Sunday, February 3, 2019

1st 5 Pages February Workshop- Jreije

Name: George Jreije
Genre: Middle Grade Fantasy
Title: Jewels of the Nile

Bashir sprinted across the boardwalk alongside the Mediterranean coastline, three popsicles clutched tight between his fingers and dripping spots of orange, red, and blue across the scorched cement. Each step he took was like walking over hot coals. It had to be at least 95 degrees in Beirut today. Had Mama brought a few pieces of lahme, they could have cooked the meat into lamb kabobs right there on the ground.

“We’re here, Bashir!” Farrah gazed up from making kissy faces into her phone and waved him to the edge of the rocky coast beyond the sitting area. She and Ziad sat on the rocks along the clear waters, their legs submerged up to their knees.

Ziad dipped his buzzed hair into the water and pulled it back up. He shook his face and hair dry while his pale, heavyset figure and chubby cheeks shook with him. Farrah leaned away. Her long brown curls blew with the breeze and weeks under the sun gave her a golden tan, contrasting with the white bathing suit she wore. But her eyes soon fell away from Bashir’s face, down to the three treats in his hands.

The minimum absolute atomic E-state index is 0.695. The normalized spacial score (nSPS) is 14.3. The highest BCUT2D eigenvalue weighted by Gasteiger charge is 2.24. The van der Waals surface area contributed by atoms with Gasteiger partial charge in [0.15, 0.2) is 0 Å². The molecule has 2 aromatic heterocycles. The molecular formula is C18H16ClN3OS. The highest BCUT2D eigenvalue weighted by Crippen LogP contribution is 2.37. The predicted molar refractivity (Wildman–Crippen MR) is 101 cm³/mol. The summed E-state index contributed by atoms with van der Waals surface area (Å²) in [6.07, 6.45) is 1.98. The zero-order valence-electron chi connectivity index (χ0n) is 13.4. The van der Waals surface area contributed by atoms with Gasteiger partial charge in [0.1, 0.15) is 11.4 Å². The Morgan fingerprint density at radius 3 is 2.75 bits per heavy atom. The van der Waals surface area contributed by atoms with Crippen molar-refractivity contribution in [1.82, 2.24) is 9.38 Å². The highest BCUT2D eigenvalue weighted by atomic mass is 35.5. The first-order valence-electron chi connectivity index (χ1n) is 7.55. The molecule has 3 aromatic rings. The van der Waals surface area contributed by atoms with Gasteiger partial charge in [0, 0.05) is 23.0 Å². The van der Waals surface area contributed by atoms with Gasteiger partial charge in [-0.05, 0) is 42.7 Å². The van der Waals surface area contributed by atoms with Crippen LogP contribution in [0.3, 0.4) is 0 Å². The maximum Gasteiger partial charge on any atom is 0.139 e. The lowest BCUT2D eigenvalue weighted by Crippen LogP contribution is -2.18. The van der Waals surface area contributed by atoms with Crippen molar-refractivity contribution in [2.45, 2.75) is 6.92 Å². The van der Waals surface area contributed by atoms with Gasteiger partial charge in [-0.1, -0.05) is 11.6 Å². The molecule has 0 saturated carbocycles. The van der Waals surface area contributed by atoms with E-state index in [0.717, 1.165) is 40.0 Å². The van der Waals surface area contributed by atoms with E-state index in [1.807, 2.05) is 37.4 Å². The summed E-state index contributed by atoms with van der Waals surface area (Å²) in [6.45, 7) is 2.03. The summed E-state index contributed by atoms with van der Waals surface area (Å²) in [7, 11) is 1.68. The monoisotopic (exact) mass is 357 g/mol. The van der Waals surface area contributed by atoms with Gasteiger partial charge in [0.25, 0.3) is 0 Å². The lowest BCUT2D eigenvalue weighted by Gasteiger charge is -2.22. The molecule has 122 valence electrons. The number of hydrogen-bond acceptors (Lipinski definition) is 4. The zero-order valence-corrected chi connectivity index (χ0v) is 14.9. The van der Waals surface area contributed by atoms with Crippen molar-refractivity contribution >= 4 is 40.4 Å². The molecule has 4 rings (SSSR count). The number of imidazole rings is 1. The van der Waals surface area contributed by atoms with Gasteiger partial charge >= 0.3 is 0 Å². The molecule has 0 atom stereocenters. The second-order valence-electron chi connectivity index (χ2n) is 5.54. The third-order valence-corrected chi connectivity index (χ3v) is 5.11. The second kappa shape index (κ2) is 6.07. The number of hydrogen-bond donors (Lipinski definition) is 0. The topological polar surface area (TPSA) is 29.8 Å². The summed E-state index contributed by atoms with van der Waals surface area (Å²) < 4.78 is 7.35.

Yalla! He needed to be quick across the last stretch of coast, speeding around occupied beach chairs and lounging families. Farrah was waiting, and she wouldn’t be impressed with a half-melted popsicle.

The Mediterranean’s salty, fresh scent carried him over to his two friends. He handed them each their popsicle and nudged a space for himself in between, their shoulders still slick from swimming. He eagerly stuck his feet in the water. Sweet relief.

While they all cooled down, Bashir brushed away a spat of black hair from his eyes, squinting from the too-bright sun. Augusts in Lebanon were the best for swimming, but miserable for just about everything else. Yet tonight was his last night in Lebanon’s capital and Bashir would trade anything to make it last forever. Tomorrow, it was back to America, to the frigid Boston winters. His friends were returning home, too. The day after Bashir’s flight, Ziad would be flying back to Michigan and Farrah to California, both too far away to sit side by side with, to listen to them complain about school and summer reading and all the other things Bashir couldn't hear his American friends talk about, because he had none. It was tough for a mute back home. Here, he could have a conversation spanning hours with just nods and smiles. The three of them simply understood each other.